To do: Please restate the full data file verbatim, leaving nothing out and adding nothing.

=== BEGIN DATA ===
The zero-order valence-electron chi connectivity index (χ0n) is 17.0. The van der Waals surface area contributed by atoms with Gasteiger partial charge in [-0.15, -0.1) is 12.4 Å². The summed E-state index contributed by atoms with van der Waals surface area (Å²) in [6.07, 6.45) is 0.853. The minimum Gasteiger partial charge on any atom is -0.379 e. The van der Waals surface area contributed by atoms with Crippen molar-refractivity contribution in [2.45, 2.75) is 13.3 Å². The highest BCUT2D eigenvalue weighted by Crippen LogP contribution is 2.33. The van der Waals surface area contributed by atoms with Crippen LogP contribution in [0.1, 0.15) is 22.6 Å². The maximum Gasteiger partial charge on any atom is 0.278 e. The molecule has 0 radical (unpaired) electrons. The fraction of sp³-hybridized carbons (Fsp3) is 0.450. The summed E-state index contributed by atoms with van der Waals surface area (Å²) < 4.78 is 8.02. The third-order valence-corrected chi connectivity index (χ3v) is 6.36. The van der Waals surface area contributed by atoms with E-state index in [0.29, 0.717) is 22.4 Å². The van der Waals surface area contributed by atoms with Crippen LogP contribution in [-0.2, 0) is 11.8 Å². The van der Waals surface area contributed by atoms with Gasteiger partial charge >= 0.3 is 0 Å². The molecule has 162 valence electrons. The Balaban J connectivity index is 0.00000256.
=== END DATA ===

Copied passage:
The zero-order valence-electron chi connectivity index (χ0n) is 17.0. The van der Waals surface area contributed by atoms with Gasteiger partial charge in [-0.15, -0.1) is 12.4 Å². The summed E-state index contributed by atoms with van der Waals surface area (Å²) in [6.07, 6.45) is 0.853. The minimum Gasteiger partial charge on any atom is -0.379 e. The van der Waals surface area contributed by atoms with Crippen molar-refractivity contribution in [2.45, 2.75) is 13.3 Å². The highest BCUT2D eigenvalue weighted by Crippen LogP contribution is 2.33. The van der Waals surface area contributed by atoms with Crippen LogP contribution in [0.1, 0.15) is 22.6 Å². The maximum Gasteiger partial charge on any atom is 0.278 e. The molecule has 0 radical (unpaired) electrons. The fraction of sp³-hybridized carbons (Fsp3) is 0.450. The summed E-state index contributed by atoms with van der Waals surface area (Å²) < 4.78 is 8.02. The third-order valence-corrected chi connectivity index (χ3v) is 6.36. The van der Waals surface area contributed by atoms with E-state index in [0.29, 0.717) is 22.4 Å². The van der Waals surface area contributed by atoms with Crippen LogP contribution in [-0.2, 0) is 11.8 Å². The van der Waals surface area contributed by atoms with Gasteiger partial charge >= 0.3 is 0 Å². The molecule has 162 valence electrons. The Balaban J connectivity index is 0.00000256.